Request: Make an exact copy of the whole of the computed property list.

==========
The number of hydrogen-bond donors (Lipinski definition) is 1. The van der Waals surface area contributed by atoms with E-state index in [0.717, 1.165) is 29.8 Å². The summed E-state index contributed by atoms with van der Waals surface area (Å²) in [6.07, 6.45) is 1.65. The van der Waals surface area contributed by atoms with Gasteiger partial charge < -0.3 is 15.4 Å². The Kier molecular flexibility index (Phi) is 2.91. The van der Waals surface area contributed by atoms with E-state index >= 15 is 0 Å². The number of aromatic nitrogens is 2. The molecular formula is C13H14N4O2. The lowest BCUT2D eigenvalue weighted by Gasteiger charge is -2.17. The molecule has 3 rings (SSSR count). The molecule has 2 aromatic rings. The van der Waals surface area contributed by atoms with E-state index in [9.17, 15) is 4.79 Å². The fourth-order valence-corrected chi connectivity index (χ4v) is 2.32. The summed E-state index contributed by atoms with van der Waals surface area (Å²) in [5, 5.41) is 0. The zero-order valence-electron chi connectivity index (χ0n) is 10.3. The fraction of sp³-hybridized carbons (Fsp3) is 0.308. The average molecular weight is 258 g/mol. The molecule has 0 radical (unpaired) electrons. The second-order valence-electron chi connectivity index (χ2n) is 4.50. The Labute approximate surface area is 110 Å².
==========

The number of hydrogen-bond donors (Lipinski definition) is 1. The van der Waals surface area contributed by atoms with E-state index in [0.717, 1.165) is 29.8 Å². The summed E-state index contributed by atoms with van der Waals surface area (Å²) in [6.07, 6.45) is 1.65. The van der Waals surface area contributed by atoms with Gasteiger partial charge < -0.3 is 15.4 Å². The Kier molecular flexibility index (Phi) is 2.91. The van der Waals surface area contributed by atoms with E-state index >= 15 is 0 Å². The number of aromatic nitrogens is 2. The molecular formula is C13H14N4O2. The lowest BCUT2D eigenvalue weighted by Gasteiger charge is -2.17. The molecule has 3 rings (SSSR count). The molecule has 2 aromatic rings. The van der Waals surface area contributed by atoms with E-state index in [9.17, 15) is 4.79 Å². The fourth-order valence-corrected chi connectivity index (χ4v) is 2.32. The summed E-state index contributed by atoms with van der Waals surface area (Å²) in [5, 5.41) is 0. The zero-order valence-electron chi connectivity index (χ0n) is 10.3. The fraction of sp³-hybridized carbons (Fsp3) is 0.308. The average molecular weight is 258 g/mol. The molecule has 0 radical (unpaired) electrons. The second-order valence-electron chi connectivity index (χ2n) is 4.50. The Labute approximate surface area is 110 Å².